My Paper on Scholarship and Blogging Is Now Up:

It's for the Berkman Center conference, and it's called Scholarship, Blogging and Trade-offs: On Discovering, Disseminating, and Doing.

Chris Albon (mail) (www):
Good paper and especially timely for me because for the last week I have been mulling over whether or not I should blog on my Ph.D research (which I start in the fall).

The paper brings up some interesting points, not the least of which is the tradeoff between blogging and traditional publishing mediums. Ideally (as you say) there would a way to make blogging a valuable contribution not only to the receivers of the information but also the producers (their careers especially).

I have often wondered if blogging on a topic (such as my research) would let me better understanding the topic, and if true, whether this method of learning is an efficient use of time.

The major conflict I have to resolve currently is the cost-benefits of blogging. As a long time "internet publisher" (in one form or another) it seems like a waste to spend 5+ years researching a topic without sharing this information with as many people as possible. Yet, in my current position (a lowly pre-first year Ph.D student) I struggle to find direct reasons why blogging is helpful to my thesis or my future career.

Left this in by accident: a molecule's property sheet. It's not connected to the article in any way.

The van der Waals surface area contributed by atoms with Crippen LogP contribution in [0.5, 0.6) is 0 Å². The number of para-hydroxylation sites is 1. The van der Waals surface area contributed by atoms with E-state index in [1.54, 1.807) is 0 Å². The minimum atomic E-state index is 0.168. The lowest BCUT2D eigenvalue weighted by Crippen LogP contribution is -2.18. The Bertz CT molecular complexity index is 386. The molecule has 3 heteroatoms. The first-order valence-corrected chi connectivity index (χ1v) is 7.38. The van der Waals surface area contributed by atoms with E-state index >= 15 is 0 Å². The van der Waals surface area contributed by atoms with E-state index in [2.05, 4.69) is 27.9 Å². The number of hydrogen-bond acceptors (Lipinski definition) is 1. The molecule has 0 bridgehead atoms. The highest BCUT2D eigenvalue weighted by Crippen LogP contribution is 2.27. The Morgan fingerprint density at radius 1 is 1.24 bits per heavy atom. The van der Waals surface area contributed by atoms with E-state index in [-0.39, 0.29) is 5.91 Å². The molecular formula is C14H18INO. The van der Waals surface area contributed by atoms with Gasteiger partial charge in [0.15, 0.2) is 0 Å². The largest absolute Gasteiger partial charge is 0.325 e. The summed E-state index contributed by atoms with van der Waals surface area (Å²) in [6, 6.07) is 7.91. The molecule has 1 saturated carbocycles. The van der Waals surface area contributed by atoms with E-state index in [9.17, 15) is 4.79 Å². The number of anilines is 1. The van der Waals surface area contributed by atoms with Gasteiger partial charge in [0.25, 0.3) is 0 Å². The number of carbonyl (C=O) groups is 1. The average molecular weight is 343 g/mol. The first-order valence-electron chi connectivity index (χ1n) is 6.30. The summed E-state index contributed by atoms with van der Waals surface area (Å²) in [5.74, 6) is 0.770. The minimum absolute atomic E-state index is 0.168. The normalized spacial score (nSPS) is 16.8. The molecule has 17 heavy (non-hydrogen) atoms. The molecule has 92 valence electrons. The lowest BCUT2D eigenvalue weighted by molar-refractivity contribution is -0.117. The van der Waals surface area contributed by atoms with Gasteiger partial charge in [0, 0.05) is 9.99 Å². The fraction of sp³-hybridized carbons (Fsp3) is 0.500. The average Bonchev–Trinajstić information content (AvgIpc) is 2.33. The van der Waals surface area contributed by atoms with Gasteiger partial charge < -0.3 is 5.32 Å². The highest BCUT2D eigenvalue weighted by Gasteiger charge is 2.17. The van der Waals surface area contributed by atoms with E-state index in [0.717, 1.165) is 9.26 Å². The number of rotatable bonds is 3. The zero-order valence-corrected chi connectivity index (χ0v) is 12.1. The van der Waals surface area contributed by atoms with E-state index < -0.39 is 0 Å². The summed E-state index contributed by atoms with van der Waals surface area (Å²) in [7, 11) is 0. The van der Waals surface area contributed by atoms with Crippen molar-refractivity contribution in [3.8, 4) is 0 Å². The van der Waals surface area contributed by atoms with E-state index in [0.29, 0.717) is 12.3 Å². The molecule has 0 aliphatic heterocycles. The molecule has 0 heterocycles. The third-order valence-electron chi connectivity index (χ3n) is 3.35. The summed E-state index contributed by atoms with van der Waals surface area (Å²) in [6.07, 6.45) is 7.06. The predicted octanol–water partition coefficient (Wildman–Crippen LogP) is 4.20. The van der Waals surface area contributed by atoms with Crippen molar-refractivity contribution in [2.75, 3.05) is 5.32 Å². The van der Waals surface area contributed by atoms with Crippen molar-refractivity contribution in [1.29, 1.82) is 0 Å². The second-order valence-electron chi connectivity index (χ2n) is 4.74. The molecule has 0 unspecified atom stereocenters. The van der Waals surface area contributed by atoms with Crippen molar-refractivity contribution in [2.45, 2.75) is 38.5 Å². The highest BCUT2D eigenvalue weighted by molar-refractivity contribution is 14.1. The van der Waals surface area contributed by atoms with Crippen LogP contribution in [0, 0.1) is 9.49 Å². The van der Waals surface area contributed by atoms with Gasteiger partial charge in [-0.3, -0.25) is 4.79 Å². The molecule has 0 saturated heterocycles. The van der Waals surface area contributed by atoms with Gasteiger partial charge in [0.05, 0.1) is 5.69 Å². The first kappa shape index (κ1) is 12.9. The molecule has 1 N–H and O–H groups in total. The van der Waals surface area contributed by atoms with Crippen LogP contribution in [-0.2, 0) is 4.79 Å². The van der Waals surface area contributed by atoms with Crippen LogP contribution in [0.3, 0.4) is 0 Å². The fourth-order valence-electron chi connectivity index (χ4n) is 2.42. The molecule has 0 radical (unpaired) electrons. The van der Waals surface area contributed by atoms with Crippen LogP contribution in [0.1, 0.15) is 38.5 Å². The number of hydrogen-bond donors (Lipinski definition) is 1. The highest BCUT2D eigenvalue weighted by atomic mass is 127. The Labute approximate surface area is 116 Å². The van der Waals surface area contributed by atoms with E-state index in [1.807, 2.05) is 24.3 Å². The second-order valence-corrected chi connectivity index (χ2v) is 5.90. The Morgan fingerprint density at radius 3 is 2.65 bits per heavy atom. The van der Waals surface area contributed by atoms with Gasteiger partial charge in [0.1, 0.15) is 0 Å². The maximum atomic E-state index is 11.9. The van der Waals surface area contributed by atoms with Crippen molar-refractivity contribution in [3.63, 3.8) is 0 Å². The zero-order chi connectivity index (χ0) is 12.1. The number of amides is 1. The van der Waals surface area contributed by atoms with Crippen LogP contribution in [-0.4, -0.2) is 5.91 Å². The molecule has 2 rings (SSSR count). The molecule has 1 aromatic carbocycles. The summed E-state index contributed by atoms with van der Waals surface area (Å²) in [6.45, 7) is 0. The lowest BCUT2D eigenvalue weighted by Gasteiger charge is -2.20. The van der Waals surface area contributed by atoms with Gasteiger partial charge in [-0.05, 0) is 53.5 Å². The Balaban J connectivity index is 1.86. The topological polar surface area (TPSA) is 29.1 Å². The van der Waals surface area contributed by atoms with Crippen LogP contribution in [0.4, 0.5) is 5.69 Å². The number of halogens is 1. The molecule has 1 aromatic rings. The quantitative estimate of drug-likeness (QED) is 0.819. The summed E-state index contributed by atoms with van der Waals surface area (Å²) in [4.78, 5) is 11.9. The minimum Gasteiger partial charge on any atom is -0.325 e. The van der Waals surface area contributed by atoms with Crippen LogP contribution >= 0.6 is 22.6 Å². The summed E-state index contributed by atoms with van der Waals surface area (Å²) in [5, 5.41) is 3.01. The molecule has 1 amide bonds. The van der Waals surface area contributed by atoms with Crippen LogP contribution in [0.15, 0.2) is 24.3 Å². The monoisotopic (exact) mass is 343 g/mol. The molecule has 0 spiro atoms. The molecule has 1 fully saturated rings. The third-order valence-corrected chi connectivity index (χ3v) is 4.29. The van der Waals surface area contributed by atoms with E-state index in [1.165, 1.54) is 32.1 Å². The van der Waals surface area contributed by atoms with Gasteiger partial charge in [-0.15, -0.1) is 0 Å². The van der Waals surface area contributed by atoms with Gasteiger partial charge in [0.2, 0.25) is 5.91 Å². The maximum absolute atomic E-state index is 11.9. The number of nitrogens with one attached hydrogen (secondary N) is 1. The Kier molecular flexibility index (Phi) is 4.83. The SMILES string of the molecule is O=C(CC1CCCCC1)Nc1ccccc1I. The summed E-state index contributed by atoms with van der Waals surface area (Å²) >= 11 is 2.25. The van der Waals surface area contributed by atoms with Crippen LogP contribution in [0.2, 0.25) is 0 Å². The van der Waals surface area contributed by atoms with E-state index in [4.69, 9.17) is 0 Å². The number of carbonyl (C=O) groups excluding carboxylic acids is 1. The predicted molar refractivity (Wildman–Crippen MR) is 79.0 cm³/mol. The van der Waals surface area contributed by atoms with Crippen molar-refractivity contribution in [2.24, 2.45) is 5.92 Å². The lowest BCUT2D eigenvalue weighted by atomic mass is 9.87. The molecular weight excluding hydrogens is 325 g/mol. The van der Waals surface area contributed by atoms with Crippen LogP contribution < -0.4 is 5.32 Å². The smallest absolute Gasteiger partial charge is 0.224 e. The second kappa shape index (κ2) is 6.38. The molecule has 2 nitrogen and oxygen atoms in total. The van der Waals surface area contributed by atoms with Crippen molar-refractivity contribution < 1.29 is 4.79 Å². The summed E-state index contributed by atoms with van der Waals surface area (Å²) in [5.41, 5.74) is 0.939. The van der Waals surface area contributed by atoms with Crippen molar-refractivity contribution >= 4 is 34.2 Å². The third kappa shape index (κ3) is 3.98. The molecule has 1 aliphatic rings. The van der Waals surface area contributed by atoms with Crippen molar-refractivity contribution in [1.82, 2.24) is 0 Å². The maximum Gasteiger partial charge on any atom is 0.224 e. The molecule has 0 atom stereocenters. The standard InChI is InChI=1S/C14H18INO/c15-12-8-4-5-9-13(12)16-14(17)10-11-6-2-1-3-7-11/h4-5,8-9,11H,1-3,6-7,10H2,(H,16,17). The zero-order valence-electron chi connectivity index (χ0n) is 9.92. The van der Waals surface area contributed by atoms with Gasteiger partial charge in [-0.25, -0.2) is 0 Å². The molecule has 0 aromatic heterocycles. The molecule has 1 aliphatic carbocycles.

4.24.2006 5:29pm
ralph.m (mail):
I think you've been blogging too much--the paper is far too informal. And the conclusion, "I wish I knew the answer" is unbecoming of you as a scholar. I prefer not to read scholarship that is a long question--I typically read for answers. Maybe it's just that I hate "blegging." You discuss your community of readers as if, if one blogs, one has a community of readers. Actually there are a few blogs with a community of readers, and a billion with no readers.
4.25.2006 3:55am